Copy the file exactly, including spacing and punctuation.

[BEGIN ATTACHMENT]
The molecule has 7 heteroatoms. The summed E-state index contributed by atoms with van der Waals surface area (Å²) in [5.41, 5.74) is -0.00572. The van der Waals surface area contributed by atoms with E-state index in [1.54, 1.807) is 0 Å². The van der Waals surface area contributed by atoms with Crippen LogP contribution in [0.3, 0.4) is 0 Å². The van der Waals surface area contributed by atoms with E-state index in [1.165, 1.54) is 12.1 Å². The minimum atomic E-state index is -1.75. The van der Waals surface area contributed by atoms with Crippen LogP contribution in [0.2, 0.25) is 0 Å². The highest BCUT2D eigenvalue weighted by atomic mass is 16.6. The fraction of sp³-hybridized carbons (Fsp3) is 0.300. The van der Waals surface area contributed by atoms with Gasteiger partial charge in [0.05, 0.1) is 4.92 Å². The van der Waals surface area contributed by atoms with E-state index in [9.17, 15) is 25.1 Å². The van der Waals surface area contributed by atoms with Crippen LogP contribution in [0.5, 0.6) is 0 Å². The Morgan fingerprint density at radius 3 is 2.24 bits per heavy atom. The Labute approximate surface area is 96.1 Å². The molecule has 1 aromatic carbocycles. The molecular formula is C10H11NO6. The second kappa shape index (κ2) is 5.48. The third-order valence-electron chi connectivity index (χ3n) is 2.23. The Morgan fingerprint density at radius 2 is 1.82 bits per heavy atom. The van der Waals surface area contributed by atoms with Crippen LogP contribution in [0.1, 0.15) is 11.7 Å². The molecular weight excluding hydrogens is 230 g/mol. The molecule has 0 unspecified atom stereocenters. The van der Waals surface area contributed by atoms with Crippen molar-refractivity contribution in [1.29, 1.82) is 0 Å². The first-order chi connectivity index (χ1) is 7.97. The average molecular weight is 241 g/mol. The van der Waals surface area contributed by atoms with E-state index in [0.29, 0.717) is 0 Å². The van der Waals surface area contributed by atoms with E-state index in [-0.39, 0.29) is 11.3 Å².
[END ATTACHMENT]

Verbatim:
The molecule has 7 heteroatoms. The summed E-state index contributed by atoms with van der Waals surface area (Å²) in [5.41, 5.74) is -0.00572. The van der Waals surface area contributed by atoms with E-state index in [1.54, 1.807) is 0 Å². The van der Waals surface area contributed by atoms with Crippen LogP contribution in [0.3, 0.4) is 0 Å². The van der Waals surface area contributed by atoms with E-state index in [1.165, 1.54) is 12.1 Å². The minimum atomic E-state index is -1.75. The van der Waals surface area contributed by atoms with Crippen LogP contribution in [0.2, 0.25) is 0 Å². The highest BCUT2D eigenvalue weighted by atomic mass is 16.6. The fraction of sp³-hybridized carbons (Fsp3) is 0.300. The van der Waals surface area contributed by atoms with Gasteiger partial charge in [0.05, 0.1) is 4.92 Å². The van der Waals surface area contributed by atoms with E-state index in [9.17, 15) is 25.1 Å². The van der Waals surface area contributed by atoms with Crippen LogP contribution in [0.5, 0.6) is 0 Å². The Morgan fingerprint density at radius 3 is 2.24 bits per heavy atom. The Labute approximate surface area is 96.1 Å². The molecule has 1 aromatic carbocycles. The molecular formula is C10H11NO6. The second kappa shape index (κ2) is 5.48. The third-order valence-electron chi connectivity index (χ3n) is 2.23. The Morgan fingerprint density at radius 2 is 1.82 bits per heavy atom. The van der Waals surface area contributed by atoms with Crippen LogP contribution in [0.1, 0.15) is 11.7 Å². The molecular weight excluding hydrogens is 230 g/mol. The molecule has 0 unspecified atom stereocenters. The van der Waals surface area contributed by atoms with Crippen molar-refractivity contribution in [1.29, 1.82) is 0 Å². The first-order chi connectivity index (χ1) is 7.97. The average molecular weight is 241 g/mol. The van der Waals surface area contributed by atoms with E-state index in [0.29, 0.717) is 0 Å². The van der Waals surface area contributed by atoms with E-state index in [-0.39, 0.29) is 11.3 Å².